Biker movie soundtracks are usually good sources for primitive fuzz guitar instrumentals and other wild sounds, though there's always some decidedly non-rock incidental music to wade through as well. Unfortunately, the original soundtrack to Hells Angels on Wheels pushes the ratio so far to the square side of things that it's rendered sonically flaccid and ultimately disposable. The film itself is regarded as a cornerstone of the late-'60s biker craze, with appearances by future star Jack Nicholson and real-life Hells Angel leader Sonny Barger. This slight soundtrack (clocking in at 22 minutes and feeling shorter) is wrapped in the garish flame-colored advertisements for the film but delivers lightweight flutes and harpsichords that would likely move any real Hells Angel to distraction and violence. "Skip to My Mary J." comes the closest to generating heat, with distorto-guitar soloing and buzzing feedback over a relatively mannered rock backing track, though it's no "Blues' Theme." The title track also features some noisy riffing, but the arrangement is ruined by an unnecessary vocal chorus laying cringe-inducing "bah bah bah bah"s over the whole thing (a musical feature that is utilized throughout the soundtrack). The remainder of the record is a dated collection of sitars and vibraphones in a soft jazz setting that would be more appropriate to a hotel lounge than an uninhibited biker gang film. Hells Angels on Wheels was composed, conducted, and produced by Stu Phillips, who has a long string of television and film credits that include the theme to Battlestar Galactica and music for Beyond the Valley of the Dolls; he also worked with MOR pop artist Ed Ames and easy listening orchestras like the Hollyridge Strings and the Boston Pops, which should indicate the direction that listeners will find themselves riding in.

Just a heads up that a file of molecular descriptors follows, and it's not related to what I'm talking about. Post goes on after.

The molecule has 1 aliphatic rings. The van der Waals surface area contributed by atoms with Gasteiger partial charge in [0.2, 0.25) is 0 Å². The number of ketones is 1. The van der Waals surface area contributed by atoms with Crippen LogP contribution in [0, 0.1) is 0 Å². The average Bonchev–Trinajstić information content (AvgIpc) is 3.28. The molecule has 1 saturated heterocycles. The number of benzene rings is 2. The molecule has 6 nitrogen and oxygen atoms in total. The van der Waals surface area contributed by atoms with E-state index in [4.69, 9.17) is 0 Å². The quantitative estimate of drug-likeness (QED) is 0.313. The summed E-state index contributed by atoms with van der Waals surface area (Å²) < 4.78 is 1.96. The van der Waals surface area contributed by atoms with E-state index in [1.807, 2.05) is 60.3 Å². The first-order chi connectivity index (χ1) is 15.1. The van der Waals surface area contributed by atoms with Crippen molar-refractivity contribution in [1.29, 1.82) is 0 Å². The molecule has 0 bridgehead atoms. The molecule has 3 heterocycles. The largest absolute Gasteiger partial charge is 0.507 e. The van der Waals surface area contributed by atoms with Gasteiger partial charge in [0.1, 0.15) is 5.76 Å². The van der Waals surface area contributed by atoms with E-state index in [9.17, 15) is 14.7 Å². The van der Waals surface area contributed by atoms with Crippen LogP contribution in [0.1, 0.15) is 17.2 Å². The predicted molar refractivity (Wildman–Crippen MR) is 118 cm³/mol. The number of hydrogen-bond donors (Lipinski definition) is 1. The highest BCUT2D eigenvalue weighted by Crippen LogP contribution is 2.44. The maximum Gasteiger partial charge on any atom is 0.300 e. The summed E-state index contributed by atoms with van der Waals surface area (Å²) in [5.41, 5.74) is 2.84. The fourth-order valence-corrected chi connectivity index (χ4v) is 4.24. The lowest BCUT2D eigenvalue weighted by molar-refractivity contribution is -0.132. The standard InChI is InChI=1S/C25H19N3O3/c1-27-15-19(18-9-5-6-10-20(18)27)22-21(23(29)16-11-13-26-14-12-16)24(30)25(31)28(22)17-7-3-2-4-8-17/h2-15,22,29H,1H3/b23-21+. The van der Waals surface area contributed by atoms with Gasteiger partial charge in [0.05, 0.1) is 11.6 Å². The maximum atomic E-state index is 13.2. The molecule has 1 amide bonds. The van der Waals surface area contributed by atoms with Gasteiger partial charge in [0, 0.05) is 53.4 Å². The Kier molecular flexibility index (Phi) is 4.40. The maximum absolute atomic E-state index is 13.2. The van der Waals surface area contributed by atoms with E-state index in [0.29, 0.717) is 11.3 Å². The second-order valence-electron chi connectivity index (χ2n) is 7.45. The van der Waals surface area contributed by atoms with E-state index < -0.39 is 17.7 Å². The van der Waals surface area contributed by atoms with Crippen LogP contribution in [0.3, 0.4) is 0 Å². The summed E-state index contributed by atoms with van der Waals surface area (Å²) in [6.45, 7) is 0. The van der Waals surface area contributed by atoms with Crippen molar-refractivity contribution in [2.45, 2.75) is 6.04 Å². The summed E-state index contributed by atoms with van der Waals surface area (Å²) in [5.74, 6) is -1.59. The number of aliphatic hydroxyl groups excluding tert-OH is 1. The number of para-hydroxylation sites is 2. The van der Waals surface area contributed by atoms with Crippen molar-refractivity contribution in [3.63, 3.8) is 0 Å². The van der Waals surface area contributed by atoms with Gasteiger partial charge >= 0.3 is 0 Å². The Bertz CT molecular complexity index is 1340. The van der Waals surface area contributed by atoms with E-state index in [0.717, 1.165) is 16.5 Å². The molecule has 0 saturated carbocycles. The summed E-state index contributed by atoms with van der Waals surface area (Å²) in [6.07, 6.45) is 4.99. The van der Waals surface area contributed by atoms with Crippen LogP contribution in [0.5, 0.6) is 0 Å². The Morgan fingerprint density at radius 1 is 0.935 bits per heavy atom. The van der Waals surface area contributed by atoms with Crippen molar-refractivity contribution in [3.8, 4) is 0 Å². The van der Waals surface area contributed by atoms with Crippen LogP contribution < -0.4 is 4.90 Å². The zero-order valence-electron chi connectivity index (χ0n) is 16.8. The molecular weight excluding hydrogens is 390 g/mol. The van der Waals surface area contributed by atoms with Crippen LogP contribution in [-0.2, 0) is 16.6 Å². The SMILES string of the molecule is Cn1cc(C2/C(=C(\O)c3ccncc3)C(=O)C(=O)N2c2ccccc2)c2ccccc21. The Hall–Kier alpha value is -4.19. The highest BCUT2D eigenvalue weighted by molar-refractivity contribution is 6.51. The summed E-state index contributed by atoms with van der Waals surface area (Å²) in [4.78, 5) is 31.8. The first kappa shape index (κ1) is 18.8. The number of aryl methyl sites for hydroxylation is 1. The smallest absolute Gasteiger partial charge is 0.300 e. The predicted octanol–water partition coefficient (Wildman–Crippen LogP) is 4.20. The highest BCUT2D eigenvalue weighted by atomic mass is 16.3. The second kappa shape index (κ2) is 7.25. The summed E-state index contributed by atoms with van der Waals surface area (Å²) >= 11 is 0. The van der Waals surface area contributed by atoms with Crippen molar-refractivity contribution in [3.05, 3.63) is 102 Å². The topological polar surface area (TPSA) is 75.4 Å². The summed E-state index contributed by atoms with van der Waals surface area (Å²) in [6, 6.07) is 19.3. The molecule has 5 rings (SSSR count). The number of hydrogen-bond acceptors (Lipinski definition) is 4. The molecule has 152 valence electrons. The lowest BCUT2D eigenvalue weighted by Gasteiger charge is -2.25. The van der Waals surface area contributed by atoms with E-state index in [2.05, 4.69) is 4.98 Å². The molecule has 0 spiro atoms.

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AllMusic Review by Fred Beldin